Jane Rae finds out about The Loch Lomond Quilt Show in 2008.
I ran into Ruth Higham, co-organiser of the Loch Lomond Quilt Show, the other day and was fortunate enough to get a preview of forthcoming attractions at this years show (2008). After filling me in on new and interesting developments in the programme, Ruth dashed off to attend to her blogging responsibilities. Since fellow organiser, Patricia, is a selfconfessed luddite and the third member of the team, Isabel, is already computer literate, Ruth has taken on the mantle of LLQS blogger. Its great fun and anyone can post a topic relating to patchwork, quilting or appliqué. Come and join us and blog with the best! were her enthusiastic parting words.
A quick trip to their site at www.lochlomondquiltshow.com gives you a link to their blog and Im sure they would be delighted to hear from anyone with a shared passion for quilting. For the technophobes reading this article, dont be put off. A blog is nothing more than an online diary. The difference is that readers get the chance to add their comments if something inspires them or strikes a chord. The word blog is simply a contraction of web log and the beauty of this medium is that you can reach a vast audience, promoting the joys of quilting and patchworking worldwide, raising the profile of quilting in the Scotland and the UK as a whole.
Pauline Burbidge is giving a one day master class limited to just four people. Early booking is therefore essential. This is a new addition to the show and a fantastic opportunity to work directly with a truly gifted artist.
Eight other workshops take place on four consecutive days with themes as diverse as A Taste of North Country Quilting led by Lilian Hedley; Quilting with a difference: A Celtic Theme by Nikki Tinkler; and Scrap Quilts with Margaret Morrow. Attendees also will be fortunate enough to have the opportunity to attend a class led by Pat Archibald, who is taking time out from her studio to share her love of Auspicious Symbols. Students will use the format of a long, narrow Chinese scroll to create a montage of a city skyline at sunrise or sunset on which they can stitch their choice of auspicious symbol high in the sky. Pats choice of theme for her workshop was inspired by her recent exhibition entitled Colours of Hong Kong, which took place in October 2007 and was covered in Popular Patchwork.
In addition to seeing collections from many of the workshop leaders (Lilian Hedley, Pat Archibald, Nikki Tinkler, Janice Gunner, Margaret Morrow and Pauline Burbidge), at the various Church venues in the Vale of Leven, there are several other exhibitions to lure visitors including: Turning Point Textile Design Group; Highland Art Textile Wall hangings; Jen Jones Welsh quilts and Delia Salters The Shipping Forecast. See the website for the full programme.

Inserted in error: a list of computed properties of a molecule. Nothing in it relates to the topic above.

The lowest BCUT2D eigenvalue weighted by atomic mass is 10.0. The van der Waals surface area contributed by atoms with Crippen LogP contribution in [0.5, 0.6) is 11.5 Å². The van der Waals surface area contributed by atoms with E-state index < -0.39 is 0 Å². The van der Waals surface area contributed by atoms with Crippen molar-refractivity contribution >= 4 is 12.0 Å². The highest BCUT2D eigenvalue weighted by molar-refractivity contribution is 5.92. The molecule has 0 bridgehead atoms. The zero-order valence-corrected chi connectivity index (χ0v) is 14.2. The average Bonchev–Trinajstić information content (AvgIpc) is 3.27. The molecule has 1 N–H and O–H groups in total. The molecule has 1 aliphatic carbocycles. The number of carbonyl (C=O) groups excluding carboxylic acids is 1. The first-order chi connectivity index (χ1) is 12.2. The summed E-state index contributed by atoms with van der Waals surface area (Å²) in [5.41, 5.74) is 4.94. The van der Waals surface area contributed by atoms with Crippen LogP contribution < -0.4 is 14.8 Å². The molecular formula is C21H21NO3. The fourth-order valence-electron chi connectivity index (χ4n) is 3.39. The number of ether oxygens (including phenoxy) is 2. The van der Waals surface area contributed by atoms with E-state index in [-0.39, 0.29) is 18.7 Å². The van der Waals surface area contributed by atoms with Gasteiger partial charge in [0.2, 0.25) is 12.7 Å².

Clyde Olliver will be exhibiting his incredible collection of embroidered artworks using stone, slate and twine. Ruth said that they are also very fortunate to have US quilter Tina Gravatt as a guest exhibitor. Tina is in Scotland on a study break at University of Stirling and is widely known for her heirloom miniature quilts. The miniature element of Tinas work has worked in our favour as she was able to bring enough of selection for the show within her baggage allowance. For those of you with a passion for hand quilting, Lilian Hedley will be launching her latest template book entitled Borders & Stripy Quilts at Loch Lomond and will be demonstrating on site next to the four antique quilts that are travelling with her to the show.
This years show runs from the 14th to 17th May and you can book up for workshops via the website. Once again, the team are organising a series of evening events with a Scottish flavour, including dinner on the Wednesday night at the Kilted Skirlie restaurant, a cruise of Loch Lomond on the Thursday and a ceilidh and meal on the Friday.
For those of you looking for a fulsome textile experience, you might also want to visit some of Scotlands other textile attractions in the vicinity during your trip. Just over twenty miles away is the home of the paisley pattern, named after the town Paisley in Renfrewshire. Local weavers, using Jacquard Looms, adapted designs from silk and wool Kashmir shawls imported with soldiers returning from India. The instantly recognisable teardrop shape is Persian in origin but it was the town of Paisley, known for its intense manufacturing of printed cotton and wool, which gave the pattern worldwide exposure. There are many examples of the original shawls on display at the Musuem and directions can be found by visiting Paisley's Community Website. The pictures shown here are printed with permission from Paisley Museum.
Not far from Paisley is the National Trust for Scotlands Weavers Cottage which is open from March to September (best to check summer opening hours directly by calling 0844 4932205). Built in 1723, Weavers Cottage houses the last of 800 handlooms once working in the village of Kilbarchan. Today, the 200 year old looms are used by weavers who specialise in the making of tartan. They regularly spin and dye their own wool using natural dyes, many of which are obtained from plants and herbs in the cottage garden. See National Trust for Scotland for more information.
And last but not least, the Burrell Collection in Glasgow has tapestry galleries billed as one of the glories of the Collection housing a selection of tapestries displayed in four consecutive galleries. Selected items from Sir William Burrells collection of embroidered textiles and lace can also be seen in a small Needlework Room. See Glasgow Museums.
In the meantime however, if youre sitting at a loose-end, in between quilting projects, why not go online and join the bloggers in Loch Lomond. The more the merrier, as they say.
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